What Backs the Money Supply in the United States?

The money supply in the United States is backed by the "full faith and credit of the United States." It is not backed by any physical asset.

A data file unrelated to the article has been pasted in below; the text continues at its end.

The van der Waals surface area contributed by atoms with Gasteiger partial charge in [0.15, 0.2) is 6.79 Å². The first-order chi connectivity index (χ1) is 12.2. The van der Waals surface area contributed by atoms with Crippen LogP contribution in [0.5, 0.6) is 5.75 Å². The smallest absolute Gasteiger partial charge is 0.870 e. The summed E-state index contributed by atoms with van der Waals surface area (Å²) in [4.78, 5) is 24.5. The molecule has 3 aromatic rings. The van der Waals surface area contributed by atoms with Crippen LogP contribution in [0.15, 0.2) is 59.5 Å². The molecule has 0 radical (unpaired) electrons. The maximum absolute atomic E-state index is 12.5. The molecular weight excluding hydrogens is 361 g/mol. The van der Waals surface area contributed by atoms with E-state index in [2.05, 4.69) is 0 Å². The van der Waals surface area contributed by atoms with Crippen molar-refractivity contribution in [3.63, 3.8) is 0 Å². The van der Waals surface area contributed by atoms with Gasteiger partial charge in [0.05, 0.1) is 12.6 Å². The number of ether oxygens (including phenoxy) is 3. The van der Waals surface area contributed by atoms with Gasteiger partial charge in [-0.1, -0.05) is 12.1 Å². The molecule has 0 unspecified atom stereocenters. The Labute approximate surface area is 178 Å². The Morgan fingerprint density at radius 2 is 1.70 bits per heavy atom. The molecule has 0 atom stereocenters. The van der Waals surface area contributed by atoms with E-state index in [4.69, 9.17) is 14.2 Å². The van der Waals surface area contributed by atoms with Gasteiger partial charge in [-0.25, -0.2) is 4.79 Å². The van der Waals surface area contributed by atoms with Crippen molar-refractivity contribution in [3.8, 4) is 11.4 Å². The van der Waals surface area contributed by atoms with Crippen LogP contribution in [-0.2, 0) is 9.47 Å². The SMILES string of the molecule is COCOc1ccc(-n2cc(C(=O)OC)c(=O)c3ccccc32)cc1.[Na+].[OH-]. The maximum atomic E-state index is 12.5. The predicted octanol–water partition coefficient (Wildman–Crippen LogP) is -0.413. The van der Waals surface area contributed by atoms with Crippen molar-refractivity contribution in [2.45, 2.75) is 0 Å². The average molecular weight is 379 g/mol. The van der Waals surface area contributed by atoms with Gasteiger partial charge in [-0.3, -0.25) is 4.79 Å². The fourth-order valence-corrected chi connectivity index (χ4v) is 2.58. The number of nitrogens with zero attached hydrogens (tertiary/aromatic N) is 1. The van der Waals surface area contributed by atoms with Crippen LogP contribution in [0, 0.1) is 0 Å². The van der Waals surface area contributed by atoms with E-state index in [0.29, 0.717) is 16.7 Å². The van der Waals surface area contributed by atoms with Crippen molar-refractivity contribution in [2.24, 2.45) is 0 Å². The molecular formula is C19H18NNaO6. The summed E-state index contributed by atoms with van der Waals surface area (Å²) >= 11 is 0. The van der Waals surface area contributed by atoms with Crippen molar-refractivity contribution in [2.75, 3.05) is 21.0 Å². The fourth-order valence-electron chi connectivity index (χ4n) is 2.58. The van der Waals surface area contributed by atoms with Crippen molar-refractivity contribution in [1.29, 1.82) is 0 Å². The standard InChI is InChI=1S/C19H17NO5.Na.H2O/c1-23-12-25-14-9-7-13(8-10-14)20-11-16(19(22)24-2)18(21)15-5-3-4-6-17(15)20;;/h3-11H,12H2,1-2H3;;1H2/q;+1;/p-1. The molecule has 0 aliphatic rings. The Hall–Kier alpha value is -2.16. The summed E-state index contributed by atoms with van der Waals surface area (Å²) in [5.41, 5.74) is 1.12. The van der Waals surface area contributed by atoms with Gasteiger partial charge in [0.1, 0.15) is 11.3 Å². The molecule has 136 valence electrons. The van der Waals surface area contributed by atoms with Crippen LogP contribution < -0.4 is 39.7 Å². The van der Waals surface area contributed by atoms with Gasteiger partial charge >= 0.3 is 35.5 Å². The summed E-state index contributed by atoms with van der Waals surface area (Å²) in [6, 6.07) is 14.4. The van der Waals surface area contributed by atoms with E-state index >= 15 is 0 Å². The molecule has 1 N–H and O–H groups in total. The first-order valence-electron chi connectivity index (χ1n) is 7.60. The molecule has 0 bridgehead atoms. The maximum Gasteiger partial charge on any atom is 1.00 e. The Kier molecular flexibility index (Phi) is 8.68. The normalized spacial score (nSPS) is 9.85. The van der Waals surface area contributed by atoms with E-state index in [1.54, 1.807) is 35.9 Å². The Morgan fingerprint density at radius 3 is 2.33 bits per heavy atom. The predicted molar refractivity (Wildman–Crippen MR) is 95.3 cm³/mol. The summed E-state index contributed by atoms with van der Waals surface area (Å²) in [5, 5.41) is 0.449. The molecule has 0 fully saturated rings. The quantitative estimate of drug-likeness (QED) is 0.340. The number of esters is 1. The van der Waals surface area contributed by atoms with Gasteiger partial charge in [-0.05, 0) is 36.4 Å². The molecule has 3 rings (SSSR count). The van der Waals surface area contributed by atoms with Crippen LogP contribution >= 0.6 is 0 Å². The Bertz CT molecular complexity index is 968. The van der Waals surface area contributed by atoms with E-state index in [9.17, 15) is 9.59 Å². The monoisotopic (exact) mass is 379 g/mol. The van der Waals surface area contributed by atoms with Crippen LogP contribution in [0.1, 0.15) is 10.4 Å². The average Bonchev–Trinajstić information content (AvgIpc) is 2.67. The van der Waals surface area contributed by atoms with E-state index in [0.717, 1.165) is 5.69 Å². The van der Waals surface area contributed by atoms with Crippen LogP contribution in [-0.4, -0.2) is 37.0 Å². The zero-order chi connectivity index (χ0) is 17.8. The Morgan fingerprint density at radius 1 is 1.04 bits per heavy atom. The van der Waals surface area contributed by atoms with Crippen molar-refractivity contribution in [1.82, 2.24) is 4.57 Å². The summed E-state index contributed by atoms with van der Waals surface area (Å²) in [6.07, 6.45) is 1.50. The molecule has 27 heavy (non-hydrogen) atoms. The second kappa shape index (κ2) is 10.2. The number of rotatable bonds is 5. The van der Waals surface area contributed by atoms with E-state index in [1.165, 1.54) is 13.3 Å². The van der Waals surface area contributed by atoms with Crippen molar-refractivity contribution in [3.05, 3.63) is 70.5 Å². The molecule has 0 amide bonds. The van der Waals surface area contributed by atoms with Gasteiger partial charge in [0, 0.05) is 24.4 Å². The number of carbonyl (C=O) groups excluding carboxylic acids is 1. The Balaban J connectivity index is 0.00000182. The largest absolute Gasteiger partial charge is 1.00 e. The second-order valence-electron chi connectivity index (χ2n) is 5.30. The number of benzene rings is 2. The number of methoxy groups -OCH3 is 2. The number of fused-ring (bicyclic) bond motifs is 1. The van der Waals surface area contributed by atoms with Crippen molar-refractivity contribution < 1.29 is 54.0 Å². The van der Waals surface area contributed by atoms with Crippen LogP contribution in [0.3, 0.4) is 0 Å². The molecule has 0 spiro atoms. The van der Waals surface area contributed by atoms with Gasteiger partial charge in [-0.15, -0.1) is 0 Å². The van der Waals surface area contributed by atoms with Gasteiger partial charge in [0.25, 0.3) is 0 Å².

The United States employs a system of fiat money in which the value of money is determined by law and the willingness of buyers and sellers to accept it as a medium of exchange and a store of value. The money supply was once backed by gold, but in 1971, President Richard M. Nixon removed the U.S. economy from the gold standard. The Federal Reserve Bank controls the money supply by adding or removing money from circulation. Increasing the money supply is known as expansionary monetary policy; decreasing the money supply is known as contractionary monetary policy. Expansionary policy is typically used to increase economic activity, while contractionary policy is used to manage inflation.